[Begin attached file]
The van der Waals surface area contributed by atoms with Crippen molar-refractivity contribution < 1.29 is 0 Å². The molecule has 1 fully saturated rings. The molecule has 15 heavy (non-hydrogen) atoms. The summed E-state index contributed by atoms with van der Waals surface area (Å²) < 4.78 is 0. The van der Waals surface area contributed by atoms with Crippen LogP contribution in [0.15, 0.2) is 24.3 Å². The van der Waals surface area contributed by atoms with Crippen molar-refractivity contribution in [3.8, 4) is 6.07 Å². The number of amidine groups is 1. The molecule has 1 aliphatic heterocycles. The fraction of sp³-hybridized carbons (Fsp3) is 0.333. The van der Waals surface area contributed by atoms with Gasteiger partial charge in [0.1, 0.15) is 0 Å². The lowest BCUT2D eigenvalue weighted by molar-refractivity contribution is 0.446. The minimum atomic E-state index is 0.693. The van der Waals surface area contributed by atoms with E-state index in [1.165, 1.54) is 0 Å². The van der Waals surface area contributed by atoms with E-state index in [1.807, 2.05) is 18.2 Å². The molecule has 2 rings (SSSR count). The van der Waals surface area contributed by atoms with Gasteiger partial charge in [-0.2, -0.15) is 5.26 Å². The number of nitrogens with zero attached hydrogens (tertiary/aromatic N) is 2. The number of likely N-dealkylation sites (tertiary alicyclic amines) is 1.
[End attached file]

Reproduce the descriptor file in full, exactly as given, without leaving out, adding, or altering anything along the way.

The van der Waals surface area contributed by atoms with Crippen molar-refractivity contribution < 1.29 is 0 Å². The molecule has 1 fully saturated rings. The molecule has 15 heavy (non-hydrogen) atoms. The summed E-state index contributed by atoms with van der Waals surface area (Å²) < 4.78 is 0. The van der Waals surface area contributed by atoms with Crippen LogP contribution in [0.15, 0.2) is 24.3 Å². The van der Waals surface area contributed by atoms with Crippen molar-refractivity contribution in [3.8, 4) is 6.07 Å². The number of amidine groups is 1. The molecule has 1 aliphatic heterocycles. The fraction of sp³-hybridized carbons (Fsp3) is 0.333. The van der Waals surface area contributed by atoms with Gasteiger partial charge in [0.1, 0.15) is 0 Å². The lowest BCUT2D eigenvalue weighted by molar-refractivity contribution is 0.446. The minimum atomic E-state index is 0.693. The van der Waals surface area contributed by atoms with E-state index in [1.165, 1.54) is 0 Å². The van der Waals surface area contributed by atoms with E-state index in [1.807, 2.05) is 18.2 Å². The molecule has 2 rings (SSSR count). The van der Waals surface area contributed by atoms with Gasteiger partial charge in [-0.2, -0.15) is 5.26 Å². The number of nitrogens with zero attached hydrogens (tertiary/aromatic N) is 2. The number of likely N-dealkylation sites (tertiary alicyclic amines) is 1.